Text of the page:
• Attachment and Performance Under Pressure on a Sport Motor Task

      Blacker, Mishka; Applied Health Sciences Program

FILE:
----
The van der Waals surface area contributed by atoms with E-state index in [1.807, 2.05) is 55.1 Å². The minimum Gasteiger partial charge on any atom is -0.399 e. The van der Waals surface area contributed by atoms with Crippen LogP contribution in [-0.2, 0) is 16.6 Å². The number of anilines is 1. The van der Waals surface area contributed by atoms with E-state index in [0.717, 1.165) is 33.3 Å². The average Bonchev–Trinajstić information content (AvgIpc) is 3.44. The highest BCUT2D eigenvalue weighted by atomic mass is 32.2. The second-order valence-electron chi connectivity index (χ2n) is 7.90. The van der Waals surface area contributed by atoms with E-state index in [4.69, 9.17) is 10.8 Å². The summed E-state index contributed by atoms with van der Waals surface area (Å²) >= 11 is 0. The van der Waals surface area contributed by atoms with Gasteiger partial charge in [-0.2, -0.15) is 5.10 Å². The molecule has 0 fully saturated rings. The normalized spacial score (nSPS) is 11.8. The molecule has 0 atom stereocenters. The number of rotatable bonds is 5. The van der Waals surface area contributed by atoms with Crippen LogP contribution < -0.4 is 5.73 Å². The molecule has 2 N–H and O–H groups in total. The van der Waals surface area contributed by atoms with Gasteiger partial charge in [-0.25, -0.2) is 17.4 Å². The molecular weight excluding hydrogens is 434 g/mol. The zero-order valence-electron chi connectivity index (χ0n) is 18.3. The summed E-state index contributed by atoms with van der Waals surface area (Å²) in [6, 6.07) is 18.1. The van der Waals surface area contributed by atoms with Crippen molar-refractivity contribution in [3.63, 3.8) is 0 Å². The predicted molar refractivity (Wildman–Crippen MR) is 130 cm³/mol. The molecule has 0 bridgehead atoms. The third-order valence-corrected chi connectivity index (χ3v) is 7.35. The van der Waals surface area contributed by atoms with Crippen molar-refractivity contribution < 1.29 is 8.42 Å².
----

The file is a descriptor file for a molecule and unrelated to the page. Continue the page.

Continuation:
Attachment theory (Bowlby, 1969/1982, 1973, 1980) asserts that people are born with an innate psychobiological system (the attachment behavioural system) motivating them to seek proximity with significant others (attachment figures) in times of distress. Individual differences in attachment can be measured along two dimensions; avoidance and anxiety, representing the degree to which hyperactivating or deactivating strategies are used as alternative strategies for regulating emotion. People who score low on both dimensions are considered more securely attached, while higher scores on either or both dimensions reflects more attachment insecurity. Forrest (2008) proposed that insecurely attached athletes might be more susceptible to performance deficits under competitive stress compared to securely attached athletes. This study examined whether attachment orientation would predict performance under pressure on a sport motor task. Sixty-four competitive basketball players shot 20 free throws under low and high pressure. It was hypothesized that attachment orientation to parental figures and closest teammate would predict performance changes. Regression analyses showed that attachment orientation was not a significant predictor of performance change under pressure. However, the manipulation check revealed that competitive anxiety did not sufficiently increase from low pressure to high pressure, and significant changes in performance between conditions were not found. This may suggest that the manipulation of high pressure was not realistic or severe enough to threaten the attachment behavioural system in competitive athletes. Results showed that athletes’ attachment orientation to mother correlated with attachment orientation to their closest teammate. Discussion surrounds the difficulty of manipulating pressure in sport research as well as avenues for future research on attachment and sport performance.